comfortable with the bike and everybody around you, and obviously that’s what has happened with Casey at Ducati.
You’ve expressed interest in V8 Supercar racing, are you looking forward to testing with TeamVodafone?
I’m having my first full test in May, which I’m looking forward to. It’s not really a test to see if I’m going to be driving for the rest of the year, but there’s a possibility of a few wildcard drives. I’m a bit limited because I’ll still be working with Ducati, and being the reigning world champion there are jobs for me to do overseas. V8 Supercars is something that I’d really love to do. I’m really looking forward to having a drive.
You did well at the Race of Champions event against some of the best four-wheel racers in the world. Do you believe you could cut it against the likes of Craig Lowndes, Garth Tander, and so on?
I haven’t actually driven a V8, but if we look at the Race of Champions where you drive a few different cars, I was pretty much up against some of the best drivers in the world.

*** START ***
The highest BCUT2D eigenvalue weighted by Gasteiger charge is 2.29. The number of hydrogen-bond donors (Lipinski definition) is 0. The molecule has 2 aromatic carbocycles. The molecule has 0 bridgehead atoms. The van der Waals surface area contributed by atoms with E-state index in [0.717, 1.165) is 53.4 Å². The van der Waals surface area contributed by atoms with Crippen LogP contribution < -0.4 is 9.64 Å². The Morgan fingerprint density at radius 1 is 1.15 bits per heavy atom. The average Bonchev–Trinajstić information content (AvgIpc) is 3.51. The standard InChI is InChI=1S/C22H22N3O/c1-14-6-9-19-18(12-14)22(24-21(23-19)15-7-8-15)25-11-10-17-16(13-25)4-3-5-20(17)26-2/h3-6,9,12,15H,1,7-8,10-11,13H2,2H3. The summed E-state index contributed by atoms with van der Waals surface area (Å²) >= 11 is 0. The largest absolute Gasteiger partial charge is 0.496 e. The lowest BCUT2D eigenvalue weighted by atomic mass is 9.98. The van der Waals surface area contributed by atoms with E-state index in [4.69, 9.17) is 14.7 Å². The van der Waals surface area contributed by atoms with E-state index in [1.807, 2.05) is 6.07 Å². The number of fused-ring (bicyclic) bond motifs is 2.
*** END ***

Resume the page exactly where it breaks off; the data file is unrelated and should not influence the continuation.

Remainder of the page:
In my first race I think I was up against the British Touring Car Champion, or one of the world touring car drivers, and I was actually ahead on the first lap until I ran off the track [laughs]. And then in the second race I was up against [Formula One driver] Sebastian Vettel and he pulled about a second and a half away from me in like two minutes, so it wasn’t all bad that’s for sure.
I’m pretty confident in myself and I’m looking forward to having a drive of the V8 Supercar.
So you’re basically going to wait until you’re behind the wheel to see how you go before you make any big plans?
Yeah that’s it. Actually while I was in Rome last week I was offered a drive in the Italian Superstars Championship at Imola, so that’s something I’ll be looking at doing on four-wheels
this year also.
What do you think the future of motorcycle racing is – can MotoGP survive the economic crisis, or can Superbike step up to be the premier series?
At the moment everybody is in a little bit of trouble. There aren’t a great number of MotoGP riders on the grid, whereas SBK now has 32 permanent riders, which is good. As we all know, the most important thing in motorcycle racing is sponsorship.
I know at the moment that Ducati has been having hard times as well. People have been taking pay cuts and budgets are being slashed, so it’s not a good situation at all. But SBK is growing stronger every year and the grid is constantly growing, but it’s only early days and we still have a long year to get through yet.